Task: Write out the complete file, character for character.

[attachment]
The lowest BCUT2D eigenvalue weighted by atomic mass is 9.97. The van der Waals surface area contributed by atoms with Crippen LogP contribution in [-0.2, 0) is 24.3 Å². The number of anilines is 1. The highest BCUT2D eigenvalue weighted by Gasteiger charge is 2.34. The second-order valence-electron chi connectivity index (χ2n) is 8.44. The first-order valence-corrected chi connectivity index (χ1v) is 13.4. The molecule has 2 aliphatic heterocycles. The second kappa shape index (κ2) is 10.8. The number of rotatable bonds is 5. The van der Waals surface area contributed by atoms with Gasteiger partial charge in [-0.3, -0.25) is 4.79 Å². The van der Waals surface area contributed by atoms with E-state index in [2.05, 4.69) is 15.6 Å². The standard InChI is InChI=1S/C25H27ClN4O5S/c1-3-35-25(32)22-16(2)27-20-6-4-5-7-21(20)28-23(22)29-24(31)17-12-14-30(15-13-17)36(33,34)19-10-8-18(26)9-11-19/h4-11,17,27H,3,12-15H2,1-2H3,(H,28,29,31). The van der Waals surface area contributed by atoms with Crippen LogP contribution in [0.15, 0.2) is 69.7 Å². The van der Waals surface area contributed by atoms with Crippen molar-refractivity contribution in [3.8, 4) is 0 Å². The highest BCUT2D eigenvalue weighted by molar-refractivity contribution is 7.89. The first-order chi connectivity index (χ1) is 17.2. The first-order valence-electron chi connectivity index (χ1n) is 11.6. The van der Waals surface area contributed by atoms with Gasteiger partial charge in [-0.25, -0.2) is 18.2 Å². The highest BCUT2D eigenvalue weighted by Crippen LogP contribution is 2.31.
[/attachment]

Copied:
The lowest BCUT2D eigenvalue weighted by atomic mass is 9.97. The van der Waals surface area contributed by atoms with Crippen LogP contribution in [-0.2, 0) is 24.3 Å². The number of anilines is 1. The highest BCUT2D eigenvalue weighted by Gasteiger charge is 2.34. The second-order valence-electron chi connectivity index (χ2n) is 8.44. The first-order valence-corrected chi connectivity index (χ1v) is 13.4. The molecule has 2 aliphatic heterocycles. The second kappa shape index (κ2) is 10.8. The number of rotatable bonds is 5. The van der Waals surface area contributed by atoms with Gasteiger partial charge in [-0.3, -0.25) is 4.79 Å². The van der Waals surface area contributed by atoms with E-state index in [2.05, 4.69) is 15.6 Å². The standard InChI is InChI=1S/C25H27ClN4O5S/c1-3-35-25(32)22-16(2)27-20-6-4-5-7-21(20)28-23(22)29-24(31)17-12-14-30(15-13-17)36(33,34)19-10-8-18(26)9-11-19/h4-11,17,27H,3,12-15H2,1-2H3,(H,28,29,31). The van der Waals surface area contributed by atoms with Crippen LogP contribution in [0.15, 0.2) is 69.7 Å². The van der Waals surface area contributed by atoms with Crippen molar-refractivity contribution in [3.8, 4) is 0 Å². The highest BCUT2D eigenvalue weighted by molar-refractivity contribution is 7.89. The first-order chi connectivity index (χ1) is 17.2. The first-order valence-electron chi connectivity index (χ1n) is 11.6. The van der Waals surface area contributed by atoms with Gasteiger partial charge in [-0.25, -0.2) is 18.2 Å². The highest BCUT2D eigenvalue weighted by Crippen LogP contribution is 2.31.